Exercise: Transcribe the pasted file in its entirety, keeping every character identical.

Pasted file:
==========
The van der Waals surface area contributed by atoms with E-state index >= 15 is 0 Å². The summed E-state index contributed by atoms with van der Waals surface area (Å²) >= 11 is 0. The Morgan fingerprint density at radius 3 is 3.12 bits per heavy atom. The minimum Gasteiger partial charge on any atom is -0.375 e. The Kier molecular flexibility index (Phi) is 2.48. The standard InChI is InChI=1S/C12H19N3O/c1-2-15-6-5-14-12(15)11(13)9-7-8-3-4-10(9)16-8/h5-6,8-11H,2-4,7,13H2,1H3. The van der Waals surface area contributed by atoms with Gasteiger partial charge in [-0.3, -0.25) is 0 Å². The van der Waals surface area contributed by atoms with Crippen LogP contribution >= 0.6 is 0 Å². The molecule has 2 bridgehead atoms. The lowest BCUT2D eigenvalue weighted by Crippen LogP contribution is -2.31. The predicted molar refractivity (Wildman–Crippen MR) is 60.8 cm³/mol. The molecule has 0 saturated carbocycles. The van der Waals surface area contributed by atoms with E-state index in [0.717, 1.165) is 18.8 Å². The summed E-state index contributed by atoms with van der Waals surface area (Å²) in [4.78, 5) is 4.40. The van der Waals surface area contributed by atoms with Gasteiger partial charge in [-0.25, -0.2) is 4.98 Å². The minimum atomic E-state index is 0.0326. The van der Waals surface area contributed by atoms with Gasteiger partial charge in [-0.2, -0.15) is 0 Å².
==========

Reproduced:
The van der Waals surface area contributed by atoms with E-state index >= 15 is 0 Å². The summed E-state index contributed by atoms with van der Waals surface area (Å²) >= 11 is 0. The Morgan fingerprint density at radius 3 is 3.12 bits per heavy atom. The minimum Gasteiger partial charge on any atom is -0.375 e. The Kier molecular flexibility index (Phi) is 2.48. The standard InChI is InChI=1S/C12H19N3O/c1-2-15-6-5-14-12(15)11(13)9-7-8-3-4-10(9)16-8/h5-6,8-11H,2-4,7,13H2,1H3. The van der Waals surface area contributed by atoms with Gasteiger partial charge in [-0.3, -0.25) is 0 Å². The van der Waals surface area contributed by atoms with Crippen LogP contribution >= 0.6 is 0 Å². The molecule has 2 bridgehead atoms. The lowest BCUT2D eigenvalue weighted by Crippen LogP contribution is -2.31. The predicted molar refractivity (Wildman–Crippen MR) is 60.8 cm³/mol. The molecule has 0 saturated carbocycles. The van der Waals surface area contributed by atoms with E-state index in [0.717, 1.165) is 18.8 Å². The summed E-state index contributed by atoms with van der Waals surface area (Å²) in [4.78, 5) is 4.40. The van der Waals surface area contributed by atoms with Gasteiger partial charge in [-0.25, -0.2) is 4.98 Å². The minimum atomic E-state index is 0.0326. The van der Waals surface area contributed by atoms with Gasteiger partial charge in [-0.2, -0.15) is 0 Å².